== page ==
Such were the general aslen blies abroad in the feudal countries, but such were not strictly the wittenagemots of the Saxons, for ibeir conftitution was not exactly feudal. I have observed that the most of their lands were allodial, and very little beld by tenure. The reason I take to be this : On their settlement in Britain they extirpated, or drove out, the old inhabitants, and therefore, being in no danger from them, they were under no necessity of forming a constitution com. pletely military. But then those allodial proprietors being equally freemen, and equal adventurers with these who had lands given them by tenure, if any in truth had such, they could not be deprived of their old German rights, of fitting in the public assemblies. From the old historians, who call these meetings infinita multitudo, it appears that they sat in person, not by representation.

6 This constitution, however, vanished with the conquest, when all the lands became feudal, and none but the immediate military tenants were admitted. We find, indeed, in the fourth year of William the First, twelve men summoned from every county, and Sir Matthew Hale will have this to be as effeétual a parliament as any in England; but, with deference to so great an authority, I apprehend that there were not members of the legislature, but only affiftants to that body. For if they were part thereof, how came they afierwards to be dircontinued till Henry the Third's time, where we firft find any account of the commons? The truth seems to be, that they were fummoned on a particular occasion, and for a purpose that none but they could answer, On his coronation he had

sworn

sworn to govern by Edward the Confessor's laws, which had been some of them reduced into writing, but the greater part were the immemorial cuftom of the realm ; and he having distributed his confiscations, which were almost the whole of England, into his followers' hands, who were foreigners, and Itrangers to what these laws and customs were, it was necefsary to have them ascertained ; and, for this purpose, he summoned these twelve Saxons from every county, to inform him and his lords what the ancient laws were. And that they were not legislators, I think appears from this, that when william wanted to revive the Danish Jaws, which had been abolished by the Confessor, as coming nearer to his own Norman laws, they prevailed against him, not by refufing their consent, but by tears and prayers, and adjurations, by the foul of Ed. ward bis benefador.

• Thus William's laws were no other than the Confessor's, except that by one new one, he dextrously, by general words, unperceived by the English, because couched in terms of the foreign feudal law, turned all the allodial lands, which had remained unforfeited in the proprietor's hands, into military tenures. From that time, until the latter end of Henry the Third's reign, our parliaments bore the exact face of those on the continent in that age ; but then, in order to do some justice to the leffer barons, and the lower military tenants, who were entitled by the principles of the conftitution to be present, but disabled by indigence to be so in person, they were allowed to appear by representation, as were the boroughs about the same time, or soon after. The persons entitled to vote in these clections for knights of the shire, were, in my apprehension, only the minor barons, and tenants by knight service, for they were the only persons that had been omitted, and had a right before, or perhaps with them, the king's immediate focage tenants in capite.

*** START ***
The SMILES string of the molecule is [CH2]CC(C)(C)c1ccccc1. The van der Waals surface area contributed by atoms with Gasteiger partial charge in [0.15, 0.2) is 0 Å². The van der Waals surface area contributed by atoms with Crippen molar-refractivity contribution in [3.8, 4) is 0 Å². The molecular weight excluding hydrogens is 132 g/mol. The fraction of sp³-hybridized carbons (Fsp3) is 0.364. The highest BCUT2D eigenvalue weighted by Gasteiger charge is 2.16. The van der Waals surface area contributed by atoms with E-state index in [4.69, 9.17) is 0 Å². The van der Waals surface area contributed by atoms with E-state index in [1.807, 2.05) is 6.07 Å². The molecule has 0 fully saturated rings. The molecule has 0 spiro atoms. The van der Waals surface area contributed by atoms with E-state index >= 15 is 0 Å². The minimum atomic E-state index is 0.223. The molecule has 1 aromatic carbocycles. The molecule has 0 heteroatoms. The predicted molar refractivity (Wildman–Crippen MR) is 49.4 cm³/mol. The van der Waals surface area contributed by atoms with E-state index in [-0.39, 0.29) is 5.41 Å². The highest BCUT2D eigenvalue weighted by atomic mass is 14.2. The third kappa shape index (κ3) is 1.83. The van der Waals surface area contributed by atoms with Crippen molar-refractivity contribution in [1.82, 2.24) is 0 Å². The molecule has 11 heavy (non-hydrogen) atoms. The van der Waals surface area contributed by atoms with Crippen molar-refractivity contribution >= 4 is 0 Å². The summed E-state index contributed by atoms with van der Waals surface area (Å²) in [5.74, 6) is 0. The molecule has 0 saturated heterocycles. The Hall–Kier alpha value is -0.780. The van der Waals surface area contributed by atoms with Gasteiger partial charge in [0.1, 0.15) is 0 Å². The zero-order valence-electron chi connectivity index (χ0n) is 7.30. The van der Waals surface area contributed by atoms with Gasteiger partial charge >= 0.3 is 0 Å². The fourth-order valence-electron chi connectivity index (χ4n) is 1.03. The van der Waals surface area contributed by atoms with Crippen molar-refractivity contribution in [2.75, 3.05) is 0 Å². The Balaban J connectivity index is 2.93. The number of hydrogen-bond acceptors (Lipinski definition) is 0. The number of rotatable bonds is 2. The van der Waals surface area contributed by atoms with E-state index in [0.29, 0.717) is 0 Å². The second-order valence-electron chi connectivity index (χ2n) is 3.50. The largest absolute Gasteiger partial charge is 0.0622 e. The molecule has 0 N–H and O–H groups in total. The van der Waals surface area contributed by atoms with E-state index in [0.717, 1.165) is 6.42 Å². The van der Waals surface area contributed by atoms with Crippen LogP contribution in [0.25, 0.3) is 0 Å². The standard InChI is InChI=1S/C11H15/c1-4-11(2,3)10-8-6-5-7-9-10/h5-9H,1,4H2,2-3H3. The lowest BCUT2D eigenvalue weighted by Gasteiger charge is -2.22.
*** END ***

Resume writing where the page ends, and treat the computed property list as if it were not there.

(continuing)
• But certain it is, the law that setiled this had soon, with regard to liberty, a great and favourable extension, by which all freemen, whether holding of the king mediately or immediately, by military tenure or otherwise, were admitted equally to vote ; and none were excluded from that privilege, except villains, copy-holders, and tenants in antient demerne. That fo great a deviation from the feudal principles of government happened in fo fhort a time, can only be accounted for by conjecture. For records, or history, do not inform us. I shall guess then, that the great barons, who, at the end of Henry the Third's reign, had been subject to forfeiture, and obliged to submit, and accept of mercy, were duly sensible of the de. sign the king had in introducing this new body of legislators, and sensible that it was aimed against then, could not oppose 6

it.

it. But, however, they attempted, and for some time fucceeded to elude the effects of it, by infifting that all freemen, whether they held of the king, or of any other lord, should be equally admitted to the right of the representation.

• The king, whose profession was to be a patron of liberty, Edward the First, could not oppose this; and as he was a prince of great wisdom and foresight, I think it is not irrational to fuppose, that he might be pleased to see even the vallals of his lords, act in some sort independently of them, and look immediately to the king their lord's lord.' The effect was certainly this, by the power and influence their great fortunes gave them in the country, the majority of the commons were, for a long time, more in the dominion of the lords than of the crown; though, if the king was either a wise or a good prince, they were even then a considerable check upon the too mighty peers.

Every day, and by infenfible steps, their house advanced in reputation and privileges and power ; but since Henry the Seventh's time, the progress has been very great. The increase of commerce gave the commons ability to purchale ; the extravagance of the lords gave them an inclination, ibe laws of that king gave them a power to alienate their intailed estates; insomuch that, as the share of property which the commons have is so disproportionate to that of the king and nobles, and that power is said to follow property, the opinion of many is, that, in our present situation, our government Jeans too much to the popular side; while others, though they admit it is so in appearance, reflecting what a number of the house of commons are returned by indigent boroughs, who are wholly in the power of a few great men, think the weight of the government is rather oligarchical.'

Dr. Sullivan, proceeding naturally in his subject, now prefents his reader with an account of vilio nage, copyhold tenants, and tenants in ancient demesne ; a portion of his treatise by no means incurious, and in which he leads us to admire bis various erudition.

After he has exhibited a delineation of the orders of mer in a feudal monarchy, and of the other peculiarities which diftinguish it, he goes on, to describe the progress of the English law, and to express the variations it has undergone. But, in order to execute this difficult task with the greater perspicuity, he gives a previous view of the laws and civil polity of the Anglo-Saxons. In this discussion, where he had to encounter the obfcurity which results both from antiquity and barbarism, he proceeds with deliberate and cautious fteps. There appears to us, accordingly, but one circumstance of importance which he seems to have overlooked, in segard to this dark and intricate.